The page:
looked back on the group’s biggest hit. His memoir, “Never
Look at the Empty Seats”
(Thomas Nelson), will be
published Oct. 24. Edited
from an interview.
Charlie Daniels: In late 1978,
we were pretty far along recording songs for our 10th album, “Million Mile Reflections.”
We were at Nashville’s Woodland
Sound Studios, and our producer
John Boylan had brought along an ingenious Los Angeles engineer named Paul
Grupp. He miked us in a way that cleanly captured all our energy and sound.
John was big on the details. In November
‘78, just as we finished recording most of
the new album, John noticed we were missing a fiddle song. We traditionally included
at least one on each album.
So our road crew moved our gear out of
Woodland and into rehearsal space at Nashville’s Studio Instrument Rentals.
Fiddle songs were important to me and
our fans. They were a bridge from hard
rock to our bluegrass roots.
I never took fiddle lessons as
a child. In fact, I never took
lessons on anything. I learned
to play by ear.
When I began my career
as a professional fiddler
and guitarist in North Carolina in the early 1950s, I
played country music, like
everyone else down there.
Then one day in 1955, a
steel-guitar player came to Gulf,
N.C., and asked to play with the
band I was in. He didn’t have an amplifier, so I took him down to our local music
store and cosigned one for him.
A few months later, he skipped town and
left me with the amp and a bunch of payments. I had nothing to play on the amp, so
I decided to buy a Gibson electric guitar and
Please see ANATOMY page A14
JANET KOTWAS/ZUMA PRESS
HOW CHARLIE DANIELS MADE ‘THE DEVIL’ A HIT
Charlie Daniels performed with his band in December 2013 at the Orleans Arena in Las Vegas.
For personal non-commercial use only. Do not edit or alter. Reproductions not permitted.
To reprint or license content, please contact our reprints and licensing department at +1 800-843-0008 or www.djreprints.com
THE WALL STREET JOURNAL.
A14 | Monday, October 16, 2017
LIFE & ARTS
WHAT’S YOUR WORKOUT?
Training Continues After the Storm
A pro baseball scout prepares for the Marine Corps Marathon after long days on the road and a hurricane hit his Texas home
BY RACHEL BACHMAN
From spring to early fall, Chuck
LaMar ran in 13 states while
traveling for his work as a Toronto Blue Jays scout and preparing for a marathon. Some of
his top training spots:
Karl Boyes Multi-Purpose National Recreation Trail, Presque
Isle State Park, Erie, Pa.: This
13.5-mile paved route runs the
circumference of the park, a
3,200-acre sandy peninsula that
juts into Lake Erie.
CLOCKWISE FROM TOP: MAX BURKHALTER FOR THE WALL STREET JOURNAL (2); CHUCK LAMAR
AS A TRAVELING SCOUT for the
Toronto Blue Jays, Chuck LaMar
already faced hurdles to training
for his first marathon. Then in late
August, Hurricane Harvey hit his
coastal hometown of Rockport,
Texas.
Mr. LaMar’s family evacuated
inland and their home suffered
significant damage, though it
wasn’t destroyed. They returned to
it a month later.
“I almost feel guilty at times to
be training for a marathon when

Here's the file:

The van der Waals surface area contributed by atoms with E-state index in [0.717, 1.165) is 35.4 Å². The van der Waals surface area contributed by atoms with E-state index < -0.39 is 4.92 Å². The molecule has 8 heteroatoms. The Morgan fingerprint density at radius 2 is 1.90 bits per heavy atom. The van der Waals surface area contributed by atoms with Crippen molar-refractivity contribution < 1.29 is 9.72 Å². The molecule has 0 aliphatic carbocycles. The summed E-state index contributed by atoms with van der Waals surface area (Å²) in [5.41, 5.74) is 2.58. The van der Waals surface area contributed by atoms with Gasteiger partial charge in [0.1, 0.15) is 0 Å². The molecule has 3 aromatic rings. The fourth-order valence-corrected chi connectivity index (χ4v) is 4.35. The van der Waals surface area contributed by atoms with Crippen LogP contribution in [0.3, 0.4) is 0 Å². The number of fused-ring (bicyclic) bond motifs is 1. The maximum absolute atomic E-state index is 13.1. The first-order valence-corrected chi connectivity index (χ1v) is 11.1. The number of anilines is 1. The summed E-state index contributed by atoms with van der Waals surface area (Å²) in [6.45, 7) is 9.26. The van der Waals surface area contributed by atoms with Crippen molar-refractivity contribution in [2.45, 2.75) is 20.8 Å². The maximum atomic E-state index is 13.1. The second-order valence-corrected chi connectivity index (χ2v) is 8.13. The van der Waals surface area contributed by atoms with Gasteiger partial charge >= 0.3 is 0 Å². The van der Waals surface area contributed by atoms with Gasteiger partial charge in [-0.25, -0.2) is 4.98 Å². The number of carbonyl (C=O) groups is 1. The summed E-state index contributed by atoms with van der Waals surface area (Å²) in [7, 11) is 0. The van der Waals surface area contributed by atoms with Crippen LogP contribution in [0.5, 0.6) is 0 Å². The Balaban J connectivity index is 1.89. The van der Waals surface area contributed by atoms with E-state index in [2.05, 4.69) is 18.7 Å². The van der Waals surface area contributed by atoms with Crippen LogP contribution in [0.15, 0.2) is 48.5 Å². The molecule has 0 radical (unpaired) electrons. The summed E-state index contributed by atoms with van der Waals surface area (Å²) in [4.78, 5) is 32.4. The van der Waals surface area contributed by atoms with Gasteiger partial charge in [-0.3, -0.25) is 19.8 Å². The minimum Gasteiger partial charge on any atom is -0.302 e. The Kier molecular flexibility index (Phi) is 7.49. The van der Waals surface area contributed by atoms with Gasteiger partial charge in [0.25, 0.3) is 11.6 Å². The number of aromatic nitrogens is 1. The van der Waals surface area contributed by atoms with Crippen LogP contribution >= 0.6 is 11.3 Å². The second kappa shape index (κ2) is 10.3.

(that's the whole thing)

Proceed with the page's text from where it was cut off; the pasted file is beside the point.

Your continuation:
there’s so many people in Rockport
who don’t even know where to begin to start their life over,” he says.
Mr. LaMar, 61, isn’t a lifelong
runner, but always wanted to run a
marathon. About two years ago his
daughter Emily pushed him to try
a half-marathon. He did. Then, inspired by his son, Charlie, a Marine, Mr. LaMar aimed for the Marine Corps Marathon on Oct. 22 in
Washington, D.C.
Training has helped burn off
nervous energy, says Mr. LaMar,
who was the Tampa Bay Rays’ first
general manager, working with the
team from 1995 to 2005. From this
summer through early fall he has
run in 13 states, found humor in
early-morning workouts and kindness from strangers in a running
community he calls as tightknit as
baseball.
The baseball games he
scouted—both in the minors and
the big leagues—often kept him up
until 11 p.m. or later. He woke as
early as 3:30 a.m. to avoid running
in the heat. He napped in the afternoon.
When Mr. LaMar was in Gulf
Breeze, Fla., near Pensacola, he ran
into retired Navy pilot Joe Costello, who helps his wife coach the
girls lacrosse team at Gulf Breeze
High School. Mr. Costello agreed
to open the high school track at
5:30 a.m. for Mr. LaMar’s speed
workouts.
“As an airline pilot, I’m always
looking for safe and reliable places
to run overseas,” says Mr. Costello,
now a first officer for United Airlines. The men discovered their
sons were both Marines aiming to
be pilots.
In Fort Myers, Fla., Mr. LaMar
started a run on an elevated sidewalk flanked by deep puddles from
recent storms. About a mile into
his 7-mile run, he came upon a
family of feral hogs.
He could either “take the Marine Corps way” and go straight
ahead, or avoid the animals and
run 6 miles in wet shoes and
socks, he recalls. “I was smart
enough to know that sow’s going
to protect her piglets, so I ran in
the ankle-deep water.”
One day at White Rock Lake
These Runs Are All
Hits for This Scout
Ann and Roy Butler Hike and
Bike Trail, Austin, Texas: This
traces the reservoirs of the Colorado River and is abuzz with runners, walkers and cyclists.
Pensacola Beach Trail, Pensacola Beach, Fla.: “You literally are
running through two sets of sand
dunes,” Mr. LaMar says. From the
Pensacola Beach Bridge to the
Portofino Island Resort and back
it’s a little more than 9 miles.
Fulton Beach Road, Rockport,
Texas: Hurricane Harvey devastated much of the area along this
route in Mr. LaMar’s hometown.
“It’s one of the prettiest 6-mile
runs, easily, on the Texas coast,”
he says.
protein powder, 2% milk and fruit
and mixed it in a blender he brings